Forsline explains that central Asia—Kazakhstan and Kyrgyzstan in particular—is likely the ancestral home of familiar domestic apples (Malus x domestica) such as Red Delicious, Golden Delicious, and McIntosh.
“We tapped millions of years of adaptations to improve today’s apple,” he says.
Forsline went on seven of the trips, including four to central Asia, to collect apple material, conserve it, and, after evaluation, distribute it to breeders and geneticists worldwide. Other trips were to Sichuan, Russian, and Turkish sectors of the Caucasus region, and Germany. . .
He says the trips resulted in “at least a doubling of the known genetic diversity of apples. It turns out that this gene pool is much more diverse than we had originally thought. And what we’ve found may help make the trees stand up better to diseases.”
Among all this material, it is the Kazak samples that have become the apple of Forsline’s eye, so to speak. Especially noteworthy are accessions collected there of M. sieversii, an important forerunner of the domestic apple. (See Forum in this issue of the magazine.) . .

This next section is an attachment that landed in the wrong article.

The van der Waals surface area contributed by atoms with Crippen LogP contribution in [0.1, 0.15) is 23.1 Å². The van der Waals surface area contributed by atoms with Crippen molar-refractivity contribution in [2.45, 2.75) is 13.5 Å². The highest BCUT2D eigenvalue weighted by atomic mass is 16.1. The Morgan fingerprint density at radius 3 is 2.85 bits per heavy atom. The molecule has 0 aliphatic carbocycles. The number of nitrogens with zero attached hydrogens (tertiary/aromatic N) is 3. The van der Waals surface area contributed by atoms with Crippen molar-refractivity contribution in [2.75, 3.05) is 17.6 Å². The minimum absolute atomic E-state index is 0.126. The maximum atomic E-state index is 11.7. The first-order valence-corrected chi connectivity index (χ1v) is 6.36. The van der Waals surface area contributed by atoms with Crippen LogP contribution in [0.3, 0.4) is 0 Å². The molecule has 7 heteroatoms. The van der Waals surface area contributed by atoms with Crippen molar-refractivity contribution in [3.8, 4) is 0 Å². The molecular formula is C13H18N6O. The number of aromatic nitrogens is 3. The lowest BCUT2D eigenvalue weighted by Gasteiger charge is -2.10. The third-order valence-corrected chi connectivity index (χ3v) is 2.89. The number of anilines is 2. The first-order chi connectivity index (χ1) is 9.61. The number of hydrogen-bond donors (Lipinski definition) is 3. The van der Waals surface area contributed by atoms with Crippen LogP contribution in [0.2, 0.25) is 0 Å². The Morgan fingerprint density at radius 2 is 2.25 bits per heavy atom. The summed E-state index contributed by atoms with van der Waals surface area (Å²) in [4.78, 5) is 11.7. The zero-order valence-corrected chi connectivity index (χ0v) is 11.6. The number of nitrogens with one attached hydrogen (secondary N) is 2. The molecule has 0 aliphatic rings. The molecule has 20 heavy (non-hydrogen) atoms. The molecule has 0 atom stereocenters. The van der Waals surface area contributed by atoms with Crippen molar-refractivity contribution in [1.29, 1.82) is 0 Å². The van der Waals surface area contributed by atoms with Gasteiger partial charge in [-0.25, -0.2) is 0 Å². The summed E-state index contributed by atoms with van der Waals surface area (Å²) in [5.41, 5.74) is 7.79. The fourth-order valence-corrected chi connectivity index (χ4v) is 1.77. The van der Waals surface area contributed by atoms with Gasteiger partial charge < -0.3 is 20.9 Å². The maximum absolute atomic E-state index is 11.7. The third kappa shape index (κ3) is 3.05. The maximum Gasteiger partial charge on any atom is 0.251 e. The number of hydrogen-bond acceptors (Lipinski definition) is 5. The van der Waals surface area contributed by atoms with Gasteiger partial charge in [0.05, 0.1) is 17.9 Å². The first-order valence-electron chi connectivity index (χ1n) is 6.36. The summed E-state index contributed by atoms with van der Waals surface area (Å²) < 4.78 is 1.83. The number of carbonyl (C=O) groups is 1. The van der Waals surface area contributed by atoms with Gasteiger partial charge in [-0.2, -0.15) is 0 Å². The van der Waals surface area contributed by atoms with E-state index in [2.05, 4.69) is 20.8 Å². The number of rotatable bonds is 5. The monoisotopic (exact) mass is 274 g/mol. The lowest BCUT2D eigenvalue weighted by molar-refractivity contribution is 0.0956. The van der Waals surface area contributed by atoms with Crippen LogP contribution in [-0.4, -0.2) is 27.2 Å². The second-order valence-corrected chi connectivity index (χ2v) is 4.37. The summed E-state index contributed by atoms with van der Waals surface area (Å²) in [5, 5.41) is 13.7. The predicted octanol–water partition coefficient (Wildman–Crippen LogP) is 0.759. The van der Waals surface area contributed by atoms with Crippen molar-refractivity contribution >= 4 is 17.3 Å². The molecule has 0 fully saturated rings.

“Silk Road traders and their predecessors started the spread of apples from there to other parts of the world,” he says. “But the seeds they carried likely represented a narrow genetic sampling. That’s probably why today’s American domestic apples have a fairly narrow genetic base that makes them susceptible to many diseases.”
Forsline says that many of the Kazak apples lack the size and flavor needed for commercial success. “But it’s the trees’ ability to resist diseases that sets them apart. Breeders will be able to cross them with palatable varieties.” . .
Forsline says the Kazak trees showed significant resistance to apple scab, the most important fungal disease of apples, whose outbreaks blemish fruit and defoliate trees. “Twenty-seven percent of the Kazak accessions were resistant to it,” he says. “This makes sense, because the tree co-evolved with the disease, through natural selection.”
In addition, he led a project in which the popular Gala apple variety was crossbred with seven Kazak accessions. “This produced 7 populations of 250 seedlings each,” he says. “In one of these populations, we achieved a 67-percent resistance rate against apple scab. . .
“Also, about 30 percent of samples inoculated with fire blight resisted that disease,” he adds. Fire blight destroys apples, pears, and woody ornamentals in the Rosaceae family. . .
And it is in rootstocks that Fazio, director of PGRU’s apple rootstock breeding project, also sees great potential—especially with crosses between Kazak apples and elite American material. “This is the future of the apple industry,” he says. “Give it 5 to 7 years.”
hmmm, I guess Johnny Appleseed didn't have a lot of variety, but he continued a very old tradition.